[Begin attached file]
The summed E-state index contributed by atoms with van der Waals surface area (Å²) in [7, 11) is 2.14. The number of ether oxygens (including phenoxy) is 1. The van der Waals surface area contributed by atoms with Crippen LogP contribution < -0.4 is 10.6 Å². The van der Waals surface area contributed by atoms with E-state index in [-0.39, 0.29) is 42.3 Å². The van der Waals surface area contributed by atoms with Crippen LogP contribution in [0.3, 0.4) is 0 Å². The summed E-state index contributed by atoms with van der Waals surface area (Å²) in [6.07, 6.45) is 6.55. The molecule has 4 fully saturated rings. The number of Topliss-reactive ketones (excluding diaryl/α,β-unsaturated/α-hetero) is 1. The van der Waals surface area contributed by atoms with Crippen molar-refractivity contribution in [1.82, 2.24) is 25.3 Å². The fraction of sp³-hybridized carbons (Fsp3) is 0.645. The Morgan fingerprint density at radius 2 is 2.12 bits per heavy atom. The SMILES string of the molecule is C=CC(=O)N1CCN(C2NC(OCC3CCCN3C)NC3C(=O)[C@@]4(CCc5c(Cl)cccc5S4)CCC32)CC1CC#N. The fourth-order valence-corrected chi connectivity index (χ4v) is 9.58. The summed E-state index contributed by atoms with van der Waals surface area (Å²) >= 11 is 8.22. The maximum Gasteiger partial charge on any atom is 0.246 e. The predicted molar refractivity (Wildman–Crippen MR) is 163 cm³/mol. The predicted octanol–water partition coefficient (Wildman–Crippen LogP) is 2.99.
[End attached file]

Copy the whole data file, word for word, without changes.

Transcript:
The summed E-state index contributed by atoms with van der Waals surface area (Å²) in [7, 11) is 2.14. The number of ether oxygens (including phenoxy) is 1. The van der Waals surface area contributed by atoms with Crippen LogP contribution < -0.4 is 10.6 Å². The van der Waals surface area contributed by atoms with E-state index in [-0.39, 0.29) is 42.3 Å². The van der Waals surface area contributed by atoms with Crippen LogP contribution in [0.3, 0.4) is 0 Å². The summed E-state index contributed by atoms with van der Waals surface area (Å²) in [6.07, 6.45) is 6.55. The molecule has 4 fully saturated rings. The number of Topliss-reactive ketones (excluding diaryl/α,β-unsaturated/α-hetero) is 1. The van der Waals surface area contributed by atoms with Crippen molar-refractivity contribution in [1.82, 2.24) is 25.3 Å². The fraction of sp³-hybridized carbons (Fsp3) is 0.645. The Morgan fingerprint density at radius 2 is 2.12 bits per heavy atom. The SMILES string of the molecule is C=CC(=O)N1CCN(C2NC(OCC3CCCN3C)NC3C(=O)[C@@]4(CCc5c(Cl)cccc5S4)CCC32)CC1CC#N. The fourth-order valence-corrected chi connectivity index (χ4v) is 9.58. The summed E-state index contributed by atoms with van der Waals surface area (Å²) >= 11 is 8.22. The maximum Gasteiger partial charge on any atom is 0.246 e. The predicted molar refractivity (Wildman–Crippen MR) is 163 cm³/mol. The predicted octanol–water partition coefficient (Wildman–Crippen LogP) is 2.99.